30th Anniversary of Iranian Massacre

30th Anniversary of Iranian Massacre

Iran remains on the hot seat mostly because of the Trump administration.

While Barack Obama allowed the murderous regime to foment terrorism, President Trump understands how those reckless policies endangered the world.

Partially because of a tougher stance by the United States, today Iranian expatriates, human rights activists, and advocates for Iranian democracy gathered in 20 simultaneous rallies that have been organized for 20 different cities across Europe and North America. The primary purpose of the event, which was coordinated with one another and simulcast to journalists and interested parties throughout the world, was intended primarily as commemoration for the victims of a severe crime against humanity perpetrated by Iran’s clerical regime exactly 30 years ago.

In the summer of 1988, Iranian authorities initiated a massacre of political prisoners based on a fatwa from Ayatollah Khomeini and mainly targeting the People’s Mojahedin Organization of Iran (PMOI/MEK). After a period of a few months, 30,000 members of that and other opposition groups had been hanged because they refused to express submission to the revolutionary theocratic system.

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Over the ensuing 30 years, persons who served in the Iranian government at that time and persons who sat on the “death commissions” that condemned men, women, and young teenagers to death didn’t just remain within the Iranian power structure; they were rewarded with increasingly prominent positions both in government and in regime-linked businesses. As a clear example of the regime’s lack of shame over these mass killings, both the current and former Ministers of Justice are individuals who served on the death commissions.

The MEK, as it happens, is still the leading pro-democracy voice in the Islamic Republic. And it has been playing a leading role over the past nine months in the mass anti-government protests spanning the entire country.

These protests are emblematic of the people’s frustration with the impunity Tehran has enjoyed over the years. However, unless that impunity comes to an end, the anti-government movement will only give rise to more bloodshed as the regime brushes aside modest foreign pressure and intensifies its already deadly crackdown on dissent.

For this reason and for the simple principle of justice, the governments of Europe and the United States would be well advised to pay close attention to the testimony that will be given an outlet in Saturday’s gatherings. It is crucial, first and foremost, that they understand the extent of the criminal behavior that Tehran is capable of. Secondly that they recognize the likelihood of that behavior recurring for as long as past crimes go unpunished.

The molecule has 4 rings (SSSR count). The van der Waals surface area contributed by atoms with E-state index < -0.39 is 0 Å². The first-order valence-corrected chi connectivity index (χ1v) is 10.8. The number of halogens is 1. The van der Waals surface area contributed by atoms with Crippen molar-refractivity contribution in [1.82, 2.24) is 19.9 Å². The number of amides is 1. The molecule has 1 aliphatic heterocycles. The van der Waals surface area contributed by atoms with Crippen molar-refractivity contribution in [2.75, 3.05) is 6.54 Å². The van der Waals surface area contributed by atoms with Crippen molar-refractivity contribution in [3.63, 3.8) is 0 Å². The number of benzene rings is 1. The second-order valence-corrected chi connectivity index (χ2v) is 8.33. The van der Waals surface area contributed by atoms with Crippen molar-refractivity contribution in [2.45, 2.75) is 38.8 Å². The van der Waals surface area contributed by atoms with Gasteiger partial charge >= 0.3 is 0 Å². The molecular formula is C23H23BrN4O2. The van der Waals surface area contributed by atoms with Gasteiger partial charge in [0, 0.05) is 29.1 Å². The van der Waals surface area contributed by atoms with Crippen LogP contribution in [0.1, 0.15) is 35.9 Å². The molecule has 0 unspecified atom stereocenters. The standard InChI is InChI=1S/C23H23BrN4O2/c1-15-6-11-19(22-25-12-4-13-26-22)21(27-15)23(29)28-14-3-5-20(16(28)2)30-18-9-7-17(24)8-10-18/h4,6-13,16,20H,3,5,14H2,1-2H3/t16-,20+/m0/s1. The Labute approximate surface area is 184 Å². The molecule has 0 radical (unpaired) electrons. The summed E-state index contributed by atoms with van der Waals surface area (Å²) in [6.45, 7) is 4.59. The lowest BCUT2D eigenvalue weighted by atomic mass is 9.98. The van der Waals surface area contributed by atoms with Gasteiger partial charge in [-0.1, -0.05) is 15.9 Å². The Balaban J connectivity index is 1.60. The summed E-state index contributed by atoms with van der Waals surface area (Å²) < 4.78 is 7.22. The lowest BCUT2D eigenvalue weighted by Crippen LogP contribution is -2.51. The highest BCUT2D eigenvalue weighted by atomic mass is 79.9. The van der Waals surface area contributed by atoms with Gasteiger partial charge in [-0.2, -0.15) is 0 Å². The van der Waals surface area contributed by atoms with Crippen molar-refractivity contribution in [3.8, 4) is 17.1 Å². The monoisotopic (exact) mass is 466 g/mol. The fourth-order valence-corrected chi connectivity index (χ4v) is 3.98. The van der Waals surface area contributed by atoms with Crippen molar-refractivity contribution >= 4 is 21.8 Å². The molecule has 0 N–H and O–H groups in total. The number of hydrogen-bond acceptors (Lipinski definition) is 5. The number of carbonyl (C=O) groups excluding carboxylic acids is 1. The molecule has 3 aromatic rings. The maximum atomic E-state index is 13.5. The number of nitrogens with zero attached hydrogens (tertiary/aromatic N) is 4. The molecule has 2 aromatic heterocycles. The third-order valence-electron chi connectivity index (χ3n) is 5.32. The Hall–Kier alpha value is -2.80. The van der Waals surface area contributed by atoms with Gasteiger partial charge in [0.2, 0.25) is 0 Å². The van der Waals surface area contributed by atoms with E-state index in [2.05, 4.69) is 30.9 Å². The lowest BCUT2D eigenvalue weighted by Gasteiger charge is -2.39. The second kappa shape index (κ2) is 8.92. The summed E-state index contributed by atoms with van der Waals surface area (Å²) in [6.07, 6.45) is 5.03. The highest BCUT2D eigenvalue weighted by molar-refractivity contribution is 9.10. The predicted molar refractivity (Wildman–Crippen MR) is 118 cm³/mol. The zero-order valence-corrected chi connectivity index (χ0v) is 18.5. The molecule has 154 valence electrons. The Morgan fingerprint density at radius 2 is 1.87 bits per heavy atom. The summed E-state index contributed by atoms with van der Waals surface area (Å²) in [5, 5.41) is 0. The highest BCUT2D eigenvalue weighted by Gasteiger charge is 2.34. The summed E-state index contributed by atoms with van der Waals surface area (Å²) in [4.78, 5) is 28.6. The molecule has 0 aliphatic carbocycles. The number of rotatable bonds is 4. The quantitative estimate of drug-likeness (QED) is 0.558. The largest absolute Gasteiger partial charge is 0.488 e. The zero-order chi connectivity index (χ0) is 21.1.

“For three decades, the international community has been silent over the massacre of political prisoners in Iran. As a result, the mullahs have continued with impunity to violate human rights in Iran, crack down on public protests, launch terrorist operations, and wage catastrophic wars in the Middle East and other countries. Now, the time has come to end this silence,” Maryam Rajavi, the President-elect of the National Council of Resistance of Iran, said while addressing the international simultaneous event.

President Trump and his administration should be commended for raising the level of assertiveness in US policy toward Iran. The sanctions imposed on the regime have seriously impacted the regime’s economy along with the ayatollahs’ misguided policies and rampant corruption.

Further, the Trump administration has been much more vocal in support of Iranian people and their rights than almost every other country. If it weren’t for President Trump’s tough policies in dealing with Iran, the Europeans would continue to look the other way at the radical regime.

European counterparts should be criticized for not following suit with America, but instead going out of their way to oppose U.S. sanctions and provide additional concessions to the Islamic Republic, apparently without regard for how financial incentives might be spent. If Europe continues to defy President Trump’s leadership while effectively begging Iran to continue expanding its relations with the rest of the Western world, it will be clear to the mullahs that trade agreements are a much higher priority for Europe than the state of Iran’s domestic affairs. Worse yet, it will be clear to the Trump administration.

We are well past time for the world community to call attention to the crimes highlighted by survivors and victims’ families on Saturday. The world should speak with one voice to condemn the Iranian regime, then follow up with concrete action. Perhaps such action would pressure the United Nations to launch an independent investigation into the 1988 massacre, and to do so before Tehran can destroy further evidence regarding the locations of the secret mass graves in which most of the victims were buried.

The responsibility to defend human life should be sufficient incentive for Western leaders of every stripe to move human rights advocacy into the center of their Iran strategy.

But if anyone needs more, it should be acknowledged that such advocacy will go a long way toward demonstrating genuine solidarity with the protest movement, boosting its morale, and helping it to exert comprehensive pressure on the clerical regime from within its own borders.

In this way, a primary focus on human rights may be a highly significant step toward compelling Tehran to make major changes to its behavior. This is the stated goal of the Trump administration’s current Iran policy; it is certainly the goal of Iran’s restive population. And it should be the goal of every policymaker who has a say in the future of his or her own country’s strategy regarding the Islamic Republic.

 

 

 

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